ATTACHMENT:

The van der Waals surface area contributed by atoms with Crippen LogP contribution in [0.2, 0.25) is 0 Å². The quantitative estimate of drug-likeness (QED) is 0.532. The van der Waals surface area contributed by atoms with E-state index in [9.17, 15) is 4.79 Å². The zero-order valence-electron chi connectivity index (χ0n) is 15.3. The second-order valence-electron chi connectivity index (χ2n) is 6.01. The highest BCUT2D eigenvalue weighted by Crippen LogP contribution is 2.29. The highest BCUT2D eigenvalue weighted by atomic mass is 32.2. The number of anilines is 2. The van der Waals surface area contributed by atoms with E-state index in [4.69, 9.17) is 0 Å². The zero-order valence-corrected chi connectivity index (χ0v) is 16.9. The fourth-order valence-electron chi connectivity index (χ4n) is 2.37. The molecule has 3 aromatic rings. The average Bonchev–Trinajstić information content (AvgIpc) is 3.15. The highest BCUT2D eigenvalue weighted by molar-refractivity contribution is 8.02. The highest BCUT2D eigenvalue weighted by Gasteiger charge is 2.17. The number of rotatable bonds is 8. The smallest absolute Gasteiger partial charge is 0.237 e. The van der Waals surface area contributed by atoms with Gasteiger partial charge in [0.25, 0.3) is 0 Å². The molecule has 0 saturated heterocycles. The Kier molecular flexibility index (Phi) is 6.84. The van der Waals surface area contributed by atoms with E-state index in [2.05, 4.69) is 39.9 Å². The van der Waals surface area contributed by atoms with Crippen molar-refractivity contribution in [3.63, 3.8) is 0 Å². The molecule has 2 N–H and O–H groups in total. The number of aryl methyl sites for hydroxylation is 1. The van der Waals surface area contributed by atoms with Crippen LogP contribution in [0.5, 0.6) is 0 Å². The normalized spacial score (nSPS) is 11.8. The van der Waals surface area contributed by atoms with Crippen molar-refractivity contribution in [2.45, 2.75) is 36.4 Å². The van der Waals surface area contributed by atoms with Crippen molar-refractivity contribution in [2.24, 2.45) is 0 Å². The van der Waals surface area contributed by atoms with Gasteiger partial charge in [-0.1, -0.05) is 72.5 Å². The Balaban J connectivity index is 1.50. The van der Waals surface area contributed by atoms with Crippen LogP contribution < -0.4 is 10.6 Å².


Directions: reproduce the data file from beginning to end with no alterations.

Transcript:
The van der Waals surface area contributed by atoms with Crippen LogP contribution in [0.2, 0.25) is 0 Å². The quantitative estimate of drug-likeness (QED) is 0.532. The van der Waals surface area contributed by atoms with E-state index in [9.17, 15) is 4.79 Å². The zero-order valence-electron chi connectivity index (χ0n) is 15.3. The second-order valence-electron chi connectivity index (χ2n) is 6.01. The highest BCUT2D eigenvalue weighted by Crippen LogP contribution is 2.29. The highest BCUT2D eigenvalue weighted by atomic mass is 32.2. The number of anilines is 2. The van der Waals surface area contributed by atoms with E-state index in [4.69, 9.17) is 0 Å². The zero-order valence-corrected chi connectivity index (χ0v) is 16.9. The fourth-order valence-electron chi connectivity index (χ4n) is 2.37. The molecule has 3 aromatic rings. The average Bonchev–Trinajstić information content (AvgIpc) is 3.15. The highest BCUT2D eigenvalue weighted by molar-refractivity contribution is 8.02. The highest BCUT2D eigenvalue weighted by Gasteiger charge is 2.17. The number of rotatable bonds is 8. The smallest absolute Gasteiger partial charge is 0.237 e. The van der Waals surface area contributed by atoms with Gasteiger partial charge in [0.25, 0.3) is 0 Å². The molecule has 0 saturated heterocycles. The Kier molecular flexibility index (Phi) is 6.84. The van der Waals surface area contributed by atoms with E-state index in [2.05, 4.69) is 39.9 Å². The van der Waals surface area contributed by atoms with Crippen molar-refractivity contribution in [3.63, 3.8) is 0 Å². The molecule has 2 N–H and O–H groups in total. The number of aryl methyl sites for hydroxylation is 1. The van der Waals surface area contributed by atoms with Crippen LogP contribution in [0.5, 0.6) is 0 Å². The normalized spacial score (nSPS) is 11.8. The van der Waals surface area contributed by atoms with Crippen molar-refractivity contribution in [2.45, 2.75) is 36.4 Å². The van der Waals surface area contributed by atoms with Crippen molar-refractivity contribution in [2.24, 2.45) is 0 Å². The van der Waals surface area contributed by atoms with Gasteiger partial charge in [-0.1, -0.05) is 72.5 Å². The Balaban J connectivity index is 1.50. The van der Waals surface area contributed by atoms with Crippen LogP contribution < -0.4 is 10.6 Å².